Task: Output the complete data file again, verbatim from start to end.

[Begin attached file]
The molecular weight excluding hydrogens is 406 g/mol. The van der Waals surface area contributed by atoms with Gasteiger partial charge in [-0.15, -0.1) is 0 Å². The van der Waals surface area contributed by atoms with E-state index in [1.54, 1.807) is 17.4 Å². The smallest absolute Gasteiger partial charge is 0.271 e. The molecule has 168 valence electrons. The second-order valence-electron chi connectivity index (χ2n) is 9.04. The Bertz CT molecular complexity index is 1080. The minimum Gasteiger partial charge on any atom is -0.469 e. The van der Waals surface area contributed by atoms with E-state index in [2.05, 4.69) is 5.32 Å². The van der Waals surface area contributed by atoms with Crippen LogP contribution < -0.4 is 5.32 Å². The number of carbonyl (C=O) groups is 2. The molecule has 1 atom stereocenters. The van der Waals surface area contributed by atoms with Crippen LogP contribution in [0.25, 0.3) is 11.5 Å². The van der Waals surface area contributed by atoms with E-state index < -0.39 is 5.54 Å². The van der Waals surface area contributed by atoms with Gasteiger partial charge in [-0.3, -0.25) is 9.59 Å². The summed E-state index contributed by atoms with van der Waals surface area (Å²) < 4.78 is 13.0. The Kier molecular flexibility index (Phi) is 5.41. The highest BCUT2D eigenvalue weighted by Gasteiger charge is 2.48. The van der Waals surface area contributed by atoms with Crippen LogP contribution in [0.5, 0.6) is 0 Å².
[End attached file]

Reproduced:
The molecular weight excluding hydrogens is 406 g/mol. The van der Waals surface area contributed by atoms with Gasteiger partial charge in [-0.15, -0.1) is 0 Å². The van der Waals surface area contributed by atoms with E-state index in [1.54, 1.807) is 17.4 Å². The smallest absolute Gasteiger partial charge is 0.271 e. The molecule has 168 valence electrons. The second-order valence-electron chi connectivity index (χ2n) is 9.04. The Bertz CT molecular complexity index is 1080. The minimum Gasteiger partial charge on any atom is -0.469 e. The van der Waals surface area contributed by atoms with E-state index in [2.05, 4.69) is 5.32 Å². The van der Waals surface area contributed by atoms with Crippen LogP contribution < -0.4 is 5.32 Å². The number of carbonyl (C=O) groups is 2. The molecule has 1 atom stereocenters. The van der Waals surface area contributed by atoms with Crippen LogP contribution in [0.25, 0.3) is 11.5 Å². The van der Waals surface area contributed by atoms with E-state index < -0.39 is 5.54 Å². The van der Waals surface area contributed by atoms with Gasteiger partial charge in [-0.3, -0.25) is 9.59 Å². The summed E-state index contributed by atoms with van der Waals surface area (Å²) < 4.78 is 13.0. The Kier molecular flexibility index (Phi) is 5.41. The highest BCUT2D eigenvalue weighted by Gasteiger charge is 2.48. The van der Waals surface area contributed by atoms with Crippen LogP contribution in [0.5, 0.6) is 0 Å².